philsknees
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Re: Cutting minimising nocturnal tent exits

Postby philsknees » 15 Feb 2019, 9:43am

Conveniently small bottles of waterless hand wash are available from chemists. Not enough to do a whole elephant though.....
My night "kit" in a small stuffbag contains the aforementioned folding bottle, a ziploc with some loo paper & the hand wash.
Need I add that hand wash is also an essential item if preparing food when camping?

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Sweep
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Re: Cutting minimising nocturnal tent exits

Postby Sweep » 15 Feb 2019, 10:05am

philsknees wrote:Need I add that hand wash is also an essential item if preparing food when camping?


Am not overly "fussy" so have never thought of this. Thanks, may well change my habits, for I wash my hands a fair bit when cooking at home, sometimes several times during one cook.
Sweep

mercalia
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Re: Cutting minimising nocturnal tent exits

Postby mercalia » 15 Feb 2019, 10:59am

The trouble with pee bottles is the risk that you spill it inside and thus have a smelly tent and have to wash your sleeping bag etc

philsknees
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Re: Cutting minimising nocturnal tent exits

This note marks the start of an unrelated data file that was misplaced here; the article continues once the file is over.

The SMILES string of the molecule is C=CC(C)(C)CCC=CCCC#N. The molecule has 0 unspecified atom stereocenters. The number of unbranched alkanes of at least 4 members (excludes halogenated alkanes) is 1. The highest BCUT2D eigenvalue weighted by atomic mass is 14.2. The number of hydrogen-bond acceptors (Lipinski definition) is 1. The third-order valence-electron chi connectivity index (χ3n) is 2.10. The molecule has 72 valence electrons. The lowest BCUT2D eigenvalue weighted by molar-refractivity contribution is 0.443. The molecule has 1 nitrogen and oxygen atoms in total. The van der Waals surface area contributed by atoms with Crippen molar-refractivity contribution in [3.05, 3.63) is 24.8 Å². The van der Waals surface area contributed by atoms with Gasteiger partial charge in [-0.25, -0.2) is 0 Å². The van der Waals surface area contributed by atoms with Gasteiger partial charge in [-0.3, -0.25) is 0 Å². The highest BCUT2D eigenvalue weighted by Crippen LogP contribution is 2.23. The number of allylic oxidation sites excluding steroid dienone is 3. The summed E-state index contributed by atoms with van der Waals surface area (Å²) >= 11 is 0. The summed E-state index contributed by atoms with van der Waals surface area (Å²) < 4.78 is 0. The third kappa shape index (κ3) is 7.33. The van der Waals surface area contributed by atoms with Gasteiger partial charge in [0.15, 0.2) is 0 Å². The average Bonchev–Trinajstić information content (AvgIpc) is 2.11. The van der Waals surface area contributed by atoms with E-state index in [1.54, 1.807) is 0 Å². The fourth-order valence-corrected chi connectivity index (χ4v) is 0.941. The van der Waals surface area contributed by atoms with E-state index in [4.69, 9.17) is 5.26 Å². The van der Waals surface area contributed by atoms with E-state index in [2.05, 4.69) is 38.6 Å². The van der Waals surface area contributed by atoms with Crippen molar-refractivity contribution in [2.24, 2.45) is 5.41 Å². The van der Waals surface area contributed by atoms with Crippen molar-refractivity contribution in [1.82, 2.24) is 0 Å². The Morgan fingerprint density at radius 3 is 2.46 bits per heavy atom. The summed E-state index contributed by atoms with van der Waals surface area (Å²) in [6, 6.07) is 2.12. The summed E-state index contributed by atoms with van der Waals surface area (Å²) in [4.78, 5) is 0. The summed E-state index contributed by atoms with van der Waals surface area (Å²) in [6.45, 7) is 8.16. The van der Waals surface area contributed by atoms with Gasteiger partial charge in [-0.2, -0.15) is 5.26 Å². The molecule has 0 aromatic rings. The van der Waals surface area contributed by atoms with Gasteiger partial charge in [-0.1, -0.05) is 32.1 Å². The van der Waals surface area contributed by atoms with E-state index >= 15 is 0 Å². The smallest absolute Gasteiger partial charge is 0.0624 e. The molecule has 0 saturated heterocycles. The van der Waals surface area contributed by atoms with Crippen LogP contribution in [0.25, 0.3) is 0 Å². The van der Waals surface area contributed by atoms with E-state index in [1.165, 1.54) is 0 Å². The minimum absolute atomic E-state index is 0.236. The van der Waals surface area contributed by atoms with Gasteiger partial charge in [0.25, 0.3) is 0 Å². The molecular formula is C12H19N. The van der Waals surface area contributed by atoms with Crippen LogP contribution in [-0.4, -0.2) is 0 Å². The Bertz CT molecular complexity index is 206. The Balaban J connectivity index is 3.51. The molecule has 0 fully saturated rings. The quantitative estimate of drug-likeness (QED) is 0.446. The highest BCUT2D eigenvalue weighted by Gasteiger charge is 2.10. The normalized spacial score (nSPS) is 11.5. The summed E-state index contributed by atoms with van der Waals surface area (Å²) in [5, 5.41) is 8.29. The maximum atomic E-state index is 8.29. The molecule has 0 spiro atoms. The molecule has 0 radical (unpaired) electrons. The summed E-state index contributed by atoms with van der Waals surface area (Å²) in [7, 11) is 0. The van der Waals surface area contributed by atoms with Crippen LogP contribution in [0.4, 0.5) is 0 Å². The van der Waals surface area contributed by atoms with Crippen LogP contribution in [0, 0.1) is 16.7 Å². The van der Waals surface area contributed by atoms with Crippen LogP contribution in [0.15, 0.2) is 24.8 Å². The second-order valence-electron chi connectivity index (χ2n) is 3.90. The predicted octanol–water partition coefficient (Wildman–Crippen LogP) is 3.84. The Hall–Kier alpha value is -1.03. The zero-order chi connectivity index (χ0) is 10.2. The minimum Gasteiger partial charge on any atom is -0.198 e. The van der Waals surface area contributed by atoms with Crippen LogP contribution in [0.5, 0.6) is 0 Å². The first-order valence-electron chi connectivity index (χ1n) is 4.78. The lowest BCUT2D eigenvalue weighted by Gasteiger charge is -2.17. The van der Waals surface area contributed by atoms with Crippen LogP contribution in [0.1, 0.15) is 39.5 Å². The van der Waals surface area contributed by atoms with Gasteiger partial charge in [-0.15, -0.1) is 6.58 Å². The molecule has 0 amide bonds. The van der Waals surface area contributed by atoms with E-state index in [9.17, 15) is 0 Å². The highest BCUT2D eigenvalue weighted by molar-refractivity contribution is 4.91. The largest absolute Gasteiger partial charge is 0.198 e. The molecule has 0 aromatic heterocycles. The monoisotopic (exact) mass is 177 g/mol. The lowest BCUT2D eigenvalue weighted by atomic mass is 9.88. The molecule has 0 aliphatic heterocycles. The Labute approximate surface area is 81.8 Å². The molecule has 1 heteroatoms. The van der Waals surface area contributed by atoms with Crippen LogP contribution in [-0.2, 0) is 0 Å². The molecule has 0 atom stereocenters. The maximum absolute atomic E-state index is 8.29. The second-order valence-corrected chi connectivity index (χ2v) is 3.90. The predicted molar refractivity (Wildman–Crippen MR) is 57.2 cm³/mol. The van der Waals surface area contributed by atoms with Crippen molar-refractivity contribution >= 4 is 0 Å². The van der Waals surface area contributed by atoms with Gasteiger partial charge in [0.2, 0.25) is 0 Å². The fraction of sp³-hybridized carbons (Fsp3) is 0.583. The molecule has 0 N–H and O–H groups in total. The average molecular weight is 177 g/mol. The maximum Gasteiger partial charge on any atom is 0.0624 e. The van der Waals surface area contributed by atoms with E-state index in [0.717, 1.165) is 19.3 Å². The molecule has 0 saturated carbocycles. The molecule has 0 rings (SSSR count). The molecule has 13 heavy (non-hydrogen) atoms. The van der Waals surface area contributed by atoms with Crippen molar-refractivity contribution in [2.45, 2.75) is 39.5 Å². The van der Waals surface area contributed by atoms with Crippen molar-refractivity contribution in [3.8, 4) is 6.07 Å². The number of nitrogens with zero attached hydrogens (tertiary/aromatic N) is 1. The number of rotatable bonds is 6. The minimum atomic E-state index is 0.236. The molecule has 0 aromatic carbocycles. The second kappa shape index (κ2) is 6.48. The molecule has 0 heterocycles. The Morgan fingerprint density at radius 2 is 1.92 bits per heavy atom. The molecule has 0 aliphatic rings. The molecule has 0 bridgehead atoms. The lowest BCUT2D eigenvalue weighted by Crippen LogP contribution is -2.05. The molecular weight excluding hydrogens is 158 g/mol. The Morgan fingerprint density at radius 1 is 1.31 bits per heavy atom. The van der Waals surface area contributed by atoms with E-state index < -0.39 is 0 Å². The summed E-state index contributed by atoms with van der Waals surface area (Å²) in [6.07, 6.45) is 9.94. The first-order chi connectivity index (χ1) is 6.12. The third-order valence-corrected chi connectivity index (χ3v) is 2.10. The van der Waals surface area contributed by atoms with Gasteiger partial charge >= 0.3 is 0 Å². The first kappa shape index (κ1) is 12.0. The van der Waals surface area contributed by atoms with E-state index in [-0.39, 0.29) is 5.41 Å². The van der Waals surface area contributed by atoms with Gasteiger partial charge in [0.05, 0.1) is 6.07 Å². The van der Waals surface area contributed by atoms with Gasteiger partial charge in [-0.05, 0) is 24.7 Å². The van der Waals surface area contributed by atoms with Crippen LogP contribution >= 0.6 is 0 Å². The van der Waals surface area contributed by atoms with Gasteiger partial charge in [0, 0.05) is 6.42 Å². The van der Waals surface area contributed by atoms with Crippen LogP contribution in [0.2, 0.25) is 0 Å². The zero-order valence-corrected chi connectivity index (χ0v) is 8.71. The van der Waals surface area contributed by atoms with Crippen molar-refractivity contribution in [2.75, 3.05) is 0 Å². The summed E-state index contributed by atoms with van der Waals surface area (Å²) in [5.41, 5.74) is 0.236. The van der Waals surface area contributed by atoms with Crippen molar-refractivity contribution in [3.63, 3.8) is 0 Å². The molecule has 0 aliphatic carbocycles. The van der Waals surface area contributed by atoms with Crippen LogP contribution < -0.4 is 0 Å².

Postby philsknees » 15 Feb 2019, 11:10am

Yep, even outside of this topic there's some nasty stuff about that you wouldn't normally consider. A farmer friend of mine is authorised to occasionally provide limited camping on his land for small music/mountain athletic events but he has to certify that no livestock has used the field for some weeks beforehand, to let the nasties that may have been deposited disappear. I know his sheep get regular dosing because they pick up digestive worms & liver flukes while grazing and it's not unusual for the odd escapee beast to appear on the official sites I use regularly.
Even on recognised sites I tend to use my hands on the ground now when exiting my tent (I'm of that age) & you never know who might have been using that area as a nocturnal lavatory just before you pitched up - it does seem fairly common practice among posters on here and, indeed, myself before I took the "pee bottle" approach.
It's probably best not to be too precious about these things but be particularly aware when food is being handled.
I prefer winter camping when there are fewer people about and especially when there's a covering of nice clean white snow......

Warin61
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Re: Cutting minimising nocturnal tent exits

Postby Warin61 » 15 Feb 2019, 10:19pm

mercalia wrote:The trouble with pee bottles is the risk that you spill it inside and thus have a smelly tent and have to wash your sleeping bag etc


Use the cap, that is what it is for. You will also find the bottle is nice and warm after use and can be used as a 'hot water bottle' to warm your toes.